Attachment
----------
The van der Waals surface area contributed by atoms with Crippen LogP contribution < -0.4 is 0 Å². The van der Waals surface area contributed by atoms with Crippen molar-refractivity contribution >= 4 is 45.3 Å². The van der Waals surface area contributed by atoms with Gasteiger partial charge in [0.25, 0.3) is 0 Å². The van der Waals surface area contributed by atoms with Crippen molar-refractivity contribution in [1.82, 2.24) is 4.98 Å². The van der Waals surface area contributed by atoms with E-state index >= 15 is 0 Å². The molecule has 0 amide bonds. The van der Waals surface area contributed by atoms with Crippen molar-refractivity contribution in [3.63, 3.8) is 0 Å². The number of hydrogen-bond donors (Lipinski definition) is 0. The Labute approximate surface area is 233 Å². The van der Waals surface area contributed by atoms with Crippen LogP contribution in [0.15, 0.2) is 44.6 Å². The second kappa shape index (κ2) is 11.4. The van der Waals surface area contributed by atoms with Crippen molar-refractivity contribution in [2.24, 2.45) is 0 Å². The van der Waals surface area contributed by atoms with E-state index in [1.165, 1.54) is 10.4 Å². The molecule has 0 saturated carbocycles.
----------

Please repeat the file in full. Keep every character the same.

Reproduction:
The van der Waals surface area contributed by atoms with Crippen LogP contribution < -0.4 is 0 Å². The van der Waals surface area contributed by atoms with Crippen molar-refractivity contribution >= 4 is 45.3 Å². The van der Waals surface area contributed by atoms with Gasteiger partial charge in [0.25, 0.3) is 0 Å². The van der Waals surface area contributed by atoms with Crippen molar-refractivity contribution in [1.82, 2.24) is 4.98 Å². The van der Waals surface area contributed by atoms with E-state index >= 15 is 0 Å². The molecule has 0 amide bonds. The van der Waals surface area contributed by atoms with Crippen molar-refractivity contribution in [3.63, 3.8) is 0 Å². The number of hydrogen-bond donors (Lipinski definition) is 0. The Labute approximate surface area is 233 Å². The van der Waals surface area contributed by atoms with Crippen LogP contribution in [0.15, 0.2) is 44.6 Å². The second kappa shape index (κ2) is 11.4. The van der Waals surface area contributed by atoms with Crippen molar-refractivity contribution in [2.24, 2.45) is 0 Å². The van der Waals surface area contributed by atoms with E-state index in [1.165, 1.54) is 10.4 Å². The molecule has 0 saturated carbocycles.